believes were Native

American calls of har-
mony and unity with the
forest and the animals

therein and the forest
and the animals therein
forgive him for a bad

imitation and wish him
well along the purging,
purifying, spiritual trail.

Before the Walls Pop

I think it is a compulsion -- soup making.
     Not from scratch, but my wife has never 
been big on leftovers because as one of 
     five kids, she never experienced them. 
I got into trouble once for not asking
     if I could use the leftovers, so from 
last night’s wonderful dinner of drop 
     dead gorgeous, fall off the bone pork 
ribs in a saucy sauce and salvaged-from-
     the-crisper squash slathered in fresh 
garlic, I asked, "Honey, may I, pretty 
     please?" and got the go ahead nod with 
a note of enthusiasm -- red and yellow 
     bell peppers, eye-tearing onions, Italian 
seasoning (organic oregano, organic basil, 
     organic marjoram, organic sage, organic 
garlic), more fresh garlic, multi-colored 
     carrots, salt and pepper, some more salt and 
pepper, chicken stock, filtered water, huge purple
     radishes from the farmer’s market, a can of 
diced tomatoes, more dried seasoning, did I 
     mention more fresh garlic? deep orange 
carrots from the farmer’s market, deep green peas 
     in edible skins from the farmer’s market and 
heat, lots of heat to boiling and back and forth 
     and, did I mention some more salt and pepper? 
The house was filled with such gastronomic delight 
     I thought the walls were going to pop. It’s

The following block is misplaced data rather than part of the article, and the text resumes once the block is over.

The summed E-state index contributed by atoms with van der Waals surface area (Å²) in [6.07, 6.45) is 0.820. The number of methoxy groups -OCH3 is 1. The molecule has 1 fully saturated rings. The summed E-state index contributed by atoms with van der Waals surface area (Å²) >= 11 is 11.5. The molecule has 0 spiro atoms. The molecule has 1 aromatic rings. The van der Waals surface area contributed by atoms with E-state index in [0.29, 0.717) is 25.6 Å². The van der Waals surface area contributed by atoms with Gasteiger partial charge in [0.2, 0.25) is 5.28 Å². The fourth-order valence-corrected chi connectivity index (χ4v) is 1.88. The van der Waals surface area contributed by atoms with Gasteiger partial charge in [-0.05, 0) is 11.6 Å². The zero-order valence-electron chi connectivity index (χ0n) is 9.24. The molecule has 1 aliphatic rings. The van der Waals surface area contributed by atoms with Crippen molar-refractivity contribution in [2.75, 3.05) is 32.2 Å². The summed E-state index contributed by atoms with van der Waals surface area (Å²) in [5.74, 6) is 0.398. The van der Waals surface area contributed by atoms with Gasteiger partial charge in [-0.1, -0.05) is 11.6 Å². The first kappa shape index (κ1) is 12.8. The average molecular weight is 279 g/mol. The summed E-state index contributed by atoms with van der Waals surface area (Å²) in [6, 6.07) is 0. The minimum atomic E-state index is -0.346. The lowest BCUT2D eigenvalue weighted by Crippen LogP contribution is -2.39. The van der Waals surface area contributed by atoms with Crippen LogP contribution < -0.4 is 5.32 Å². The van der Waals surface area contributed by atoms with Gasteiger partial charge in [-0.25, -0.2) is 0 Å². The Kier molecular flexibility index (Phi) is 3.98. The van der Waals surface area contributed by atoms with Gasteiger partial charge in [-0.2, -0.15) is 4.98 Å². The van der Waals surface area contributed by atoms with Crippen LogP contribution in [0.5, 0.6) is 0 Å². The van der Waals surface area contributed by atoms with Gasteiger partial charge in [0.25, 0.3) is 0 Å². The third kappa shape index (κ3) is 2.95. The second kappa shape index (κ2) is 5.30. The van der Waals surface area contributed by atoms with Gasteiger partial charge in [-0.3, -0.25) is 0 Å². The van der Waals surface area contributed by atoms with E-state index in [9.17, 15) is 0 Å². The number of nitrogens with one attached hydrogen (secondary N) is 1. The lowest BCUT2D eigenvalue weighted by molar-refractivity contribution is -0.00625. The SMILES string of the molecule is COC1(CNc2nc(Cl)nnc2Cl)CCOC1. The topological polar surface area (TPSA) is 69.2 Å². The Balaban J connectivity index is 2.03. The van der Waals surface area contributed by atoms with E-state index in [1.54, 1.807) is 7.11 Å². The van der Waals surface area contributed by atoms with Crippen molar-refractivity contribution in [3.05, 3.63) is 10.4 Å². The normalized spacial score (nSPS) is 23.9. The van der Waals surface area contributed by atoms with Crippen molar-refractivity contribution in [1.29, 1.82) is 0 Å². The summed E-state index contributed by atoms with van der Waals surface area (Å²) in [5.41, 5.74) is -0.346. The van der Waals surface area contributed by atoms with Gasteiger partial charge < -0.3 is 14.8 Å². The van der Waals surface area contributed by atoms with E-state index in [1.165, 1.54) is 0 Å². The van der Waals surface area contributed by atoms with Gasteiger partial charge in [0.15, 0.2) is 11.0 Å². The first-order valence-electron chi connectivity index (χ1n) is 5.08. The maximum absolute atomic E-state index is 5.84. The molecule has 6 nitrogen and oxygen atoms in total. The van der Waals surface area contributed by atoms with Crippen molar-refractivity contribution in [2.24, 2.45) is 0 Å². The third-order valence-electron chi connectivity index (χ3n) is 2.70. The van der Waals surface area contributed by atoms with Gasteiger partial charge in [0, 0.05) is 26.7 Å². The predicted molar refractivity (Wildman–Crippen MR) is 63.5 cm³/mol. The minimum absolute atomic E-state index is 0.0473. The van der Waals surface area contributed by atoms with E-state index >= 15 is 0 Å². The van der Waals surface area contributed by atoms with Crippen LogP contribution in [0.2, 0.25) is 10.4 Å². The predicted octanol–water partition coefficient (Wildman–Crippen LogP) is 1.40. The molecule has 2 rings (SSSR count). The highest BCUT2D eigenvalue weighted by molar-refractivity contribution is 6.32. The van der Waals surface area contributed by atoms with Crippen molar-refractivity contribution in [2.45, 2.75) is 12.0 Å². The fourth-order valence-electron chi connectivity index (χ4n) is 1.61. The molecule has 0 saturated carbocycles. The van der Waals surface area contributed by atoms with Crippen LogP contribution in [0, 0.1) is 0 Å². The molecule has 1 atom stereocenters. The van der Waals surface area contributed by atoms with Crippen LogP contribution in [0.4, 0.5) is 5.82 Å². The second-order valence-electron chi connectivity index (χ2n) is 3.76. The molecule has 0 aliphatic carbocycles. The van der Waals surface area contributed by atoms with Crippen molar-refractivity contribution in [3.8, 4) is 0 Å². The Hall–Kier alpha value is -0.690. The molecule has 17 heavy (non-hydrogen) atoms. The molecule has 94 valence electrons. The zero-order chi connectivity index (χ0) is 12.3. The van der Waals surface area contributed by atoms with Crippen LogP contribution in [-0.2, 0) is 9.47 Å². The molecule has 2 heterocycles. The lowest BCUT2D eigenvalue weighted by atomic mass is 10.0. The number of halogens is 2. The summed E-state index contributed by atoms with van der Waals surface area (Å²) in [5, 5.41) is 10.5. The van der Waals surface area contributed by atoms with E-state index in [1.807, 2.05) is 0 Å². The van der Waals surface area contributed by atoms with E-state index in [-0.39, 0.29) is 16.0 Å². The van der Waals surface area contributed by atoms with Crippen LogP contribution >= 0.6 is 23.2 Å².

cold, it’s sunny, a great day for a jog after a 
     small taste test tease and dreaming on the 
trails of all our friends in the pot cozy 
     on a cold day beckoning, “We will be here 
waiting for you, love. Better get back before 
     the walls pop in ecstasy."

Perception is One’s Reality and Another’s Excuse

He has been criticized as being lazy.
He just thinks expending more energy
than necessary on a task is wasteful.
He has been criticized as being rude.
He just thinks honesty is the best policy.
He has been criticized as being bad with details.
He just thinks delegating is good.
He has been criticized as being fickle.
He just thinks change is good.
He has been criticized as being impossible.
He just likes to give people a challenge.
He has been criticized as blind to his own faults.
He just likes to look on the bright side of life.

I Stay Here Long Enough

I stay here long enough to know
what my ancestors knew
and survived through —
cold, rain, sleet and lake effect snow.
And now I know
that having tasted of what
my ancestors knew
I can let go
and go and go
to one place seniors go
— the sunny Southwest
which given a dreary Midwest
winter is the best.

The Unconditional Love of Four Chocolate Labs

The man said, “I don’t know why,
but Jack’s death is haunting me.”

A friend had just blurted it out
assuming the man had read the
same notice.

In following days, the man pondered:
Perhaps because it was out of the
blue; maybe because, at one time Jack
and I were really close friends and
then just drifted apart, perhaps
because another “one time” intimate
has died.

Then he ruminated back over the years:
A high school girlfriend, a high
school/college girlfriend, a few
high school buddies, some college
friends, colleagues,

my wife (Oh, my God, yes, my wife, suddenly)

and four Chocolate Labs in a row who just
up and died.

It just all seems too soon, too
short, too fragile, too impermanent,
too…something. He’s sure some of
these deaths were long in coming,
but sudden upon his hearing —
no time to get used to the parting.

And then in honesty in the stillness
of the moment of his thoughts: Maybe
because he didn’t have a chance or
take the opportunity at the time to
say what a wise man once wrote were
the most important sentences: “I’m
sorry. Please forgive me. I forgive
you. I love you,” except, that is,
for the four Chocolate Labs. He
was given the opportunity to
tell them and he took it.

He thought: Thank God for
the unconditional love of
the four Chocolate Labs.